(CNN) — Kathleen Martinez, an archaeologist at the University of Santo Domingo, has been searching for Cleopatra’s missing tomb for nearly 20 years. Now he believes he has made an important breakthrough.
Martinez and his team discovered a 1,305-meter tunnel, located 13 meters underground. Advertising Recently the Egyptian Ministry of Tourism and Antiquities unveiled an architectural design experts described as an “engineering marvel”.
“The excavation revealed a large religious center with three sanctuaries, a sacred lake, more than 1,500 objects, busts, statues, gold pieces, a large collection of coins representing Alexander the Great, Queen Cleopatra and the Ptolemies,” Martinez told CNN. .
“The most interesting discovery is the complex of tunnels and sunken structures leading to the Mediterranean,” he added. Exploring these underwater structures will be the next step in the search for the lost tomb of the Egyptian queen, which began in 2005.
“My perseverance cannot be confused with obsession. I admire Cleopatra as a historical figure. She suffered from a Roman campaign that tried to deface her image,” Martinez said.
“She was a cultured woman, probably formally educated at the Alexandria Museum, a center of culture in her time,” says Martinez, who said she admired Cleopatra as a student, linguist, mother and philosopher.
When her husband, the Roman general Antony, died in her arms in 30 BC, according to popular belief, Cleopatra took her own life shortly after by letting an asp bite her. The moment is immortalized in art and literature, but, for more than two thousand years, little is known about the whereabouts of his remains.
A series of clues convinced Martínez that Cleopatra’s tomb might be in the Temple of Osiris at Tabosiris Magna, a ruined city on Egypt’s northern coast where the Nile meets the Mediterranean Sea.
Chief among them is the name. According to Martínez, Cleopatra was considered “the human incarnation of the goddess Isis” in her time, while Antonio belonged to the god Orisis, the husband of Isis.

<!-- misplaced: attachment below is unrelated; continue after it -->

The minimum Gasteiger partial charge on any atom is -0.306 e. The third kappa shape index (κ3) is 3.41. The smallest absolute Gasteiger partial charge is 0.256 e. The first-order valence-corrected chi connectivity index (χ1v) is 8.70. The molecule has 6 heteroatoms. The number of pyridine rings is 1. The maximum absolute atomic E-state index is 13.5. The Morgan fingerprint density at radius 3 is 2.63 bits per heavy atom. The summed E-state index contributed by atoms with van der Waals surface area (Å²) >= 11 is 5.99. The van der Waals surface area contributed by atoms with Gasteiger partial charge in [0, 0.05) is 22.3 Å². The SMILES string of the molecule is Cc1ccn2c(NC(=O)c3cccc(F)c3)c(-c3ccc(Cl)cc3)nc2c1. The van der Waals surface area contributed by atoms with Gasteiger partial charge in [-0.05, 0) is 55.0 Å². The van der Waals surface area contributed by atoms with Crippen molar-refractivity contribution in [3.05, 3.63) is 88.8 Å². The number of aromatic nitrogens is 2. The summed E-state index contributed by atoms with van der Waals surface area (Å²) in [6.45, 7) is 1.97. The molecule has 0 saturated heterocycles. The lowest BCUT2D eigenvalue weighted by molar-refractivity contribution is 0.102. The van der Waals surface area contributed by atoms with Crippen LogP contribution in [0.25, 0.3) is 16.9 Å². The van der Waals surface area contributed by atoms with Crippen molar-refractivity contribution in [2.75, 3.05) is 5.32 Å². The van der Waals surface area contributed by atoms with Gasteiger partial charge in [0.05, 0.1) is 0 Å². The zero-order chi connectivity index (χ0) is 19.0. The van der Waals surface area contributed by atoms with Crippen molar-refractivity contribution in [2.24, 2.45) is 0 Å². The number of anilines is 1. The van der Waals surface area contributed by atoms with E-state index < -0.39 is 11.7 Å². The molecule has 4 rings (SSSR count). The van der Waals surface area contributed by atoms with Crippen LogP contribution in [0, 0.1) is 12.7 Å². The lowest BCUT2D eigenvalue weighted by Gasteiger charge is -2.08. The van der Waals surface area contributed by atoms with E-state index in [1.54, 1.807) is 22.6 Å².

Martinez believes that Cleopatra may have chosen to bury her husband in the temple to reflect this myth. Of all the 20 temples around Alexandria, Martínez said, “there is no other place, structure or temple like the Temple of Taposiris Magna.”
In 2004, Martinez took his theory to Egyptian archaeologist Zahi Hawass, who was then Egypt’s minister of antiquities. His plan was approved a year later.
After years of searching, Martinez thinks he’s getting close.
Excavations so far have revealed a “temple dedicated to Isis,” which Martinez believes is another sign that the lost tomb is nearby, as well as tunnels under the sea.
Now, Martinez said, he is “at the beginning of a new journey”: underwater excavations.
According to a statement from the Ministry of Tourism and Antiquities, the Egyptian coast has been affected by earthquakes for centuries, causing parts of Tamposiris Magna to collapse and sink beneath the waves.
That will be the site Martinez and his team will look at next. Although “it’s too early to know where these tunnels lead,” he remains optimistic.
If the tunnels lead to Cleopatra, “it will be the most important discovery of the century,” he said.